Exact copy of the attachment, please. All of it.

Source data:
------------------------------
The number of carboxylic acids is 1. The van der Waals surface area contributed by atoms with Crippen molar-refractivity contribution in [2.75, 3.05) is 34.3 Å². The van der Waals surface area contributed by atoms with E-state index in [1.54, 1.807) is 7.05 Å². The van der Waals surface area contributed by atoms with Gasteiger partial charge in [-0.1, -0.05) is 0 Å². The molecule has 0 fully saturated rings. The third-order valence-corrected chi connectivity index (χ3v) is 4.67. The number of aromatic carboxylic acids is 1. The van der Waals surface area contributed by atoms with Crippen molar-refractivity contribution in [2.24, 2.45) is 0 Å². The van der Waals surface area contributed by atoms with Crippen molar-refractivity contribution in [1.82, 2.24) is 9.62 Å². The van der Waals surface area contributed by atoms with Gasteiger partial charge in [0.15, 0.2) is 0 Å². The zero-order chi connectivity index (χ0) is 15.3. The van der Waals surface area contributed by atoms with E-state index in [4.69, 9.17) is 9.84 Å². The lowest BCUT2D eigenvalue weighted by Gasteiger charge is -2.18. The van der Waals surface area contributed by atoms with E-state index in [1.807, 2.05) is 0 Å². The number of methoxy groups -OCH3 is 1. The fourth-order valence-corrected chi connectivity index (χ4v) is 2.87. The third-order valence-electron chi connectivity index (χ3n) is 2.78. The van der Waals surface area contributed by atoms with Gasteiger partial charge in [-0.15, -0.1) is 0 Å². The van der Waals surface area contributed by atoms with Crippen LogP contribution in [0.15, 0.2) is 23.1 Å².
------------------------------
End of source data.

The number of carboxylic acids is 1. The van der Waals surface area contributed by atoms with Crippen molar-refractivity contribution in [2.75, 3.05) is 34.3 Å². The van der Waals surface area contributed by atoms with E-state index in [1.54, 1.807) is 7.05 Å². The van der Waals surface area contributed by atoms with Gasteiger partial charge in [-0.1, -0.05) is 0 Å². The molecule has 0 fully saturated rings. The third-order valence-corrected chi connectivity index (χ3v) is 4.67. The number of aromatic carboxylic acids is 1. The van der Waals surface area contributed by atoms with Crippen molar-refractivity contribution in [2.24, 2.45) is 0 Å². The van der Waals surface area contributed by atoms with Crippen molar-refractivity contribution in [1.82, 2.24) is 9.62 Å². The van der Waals surface area contributed by atoms with Gasteiger partial charge in [0.15, 0.2) is 0 Å². The zero-order chi connectivity index (χ0) is 15.3. The van der Waals surface area contributed by atoms with E-state index in [4.69, 9.17) is 9.84 Å². The lowest BCUT2D eigenvalue weighted by Gasteiger charge is -2.18. The van der Waals surface area contributed by atoms with E-state index in [1.807, 2.05) is 0 Å². The number of methoxy groups -OCH3 is 1. The fourth-order valence-corrected chi connectivity index (χ4v) is 2.87. The third-order valence-electron chi connectivity index (χ3n) is 2.78. The van der Waals surface area contributed by atoms with Gasteiger partial charge in [-0.15, -0.1) is 0 Å². The van der Waals surface area contributed by atoms with Crippen LogP contribution in [0.15, 0.2) is 23.1 Å².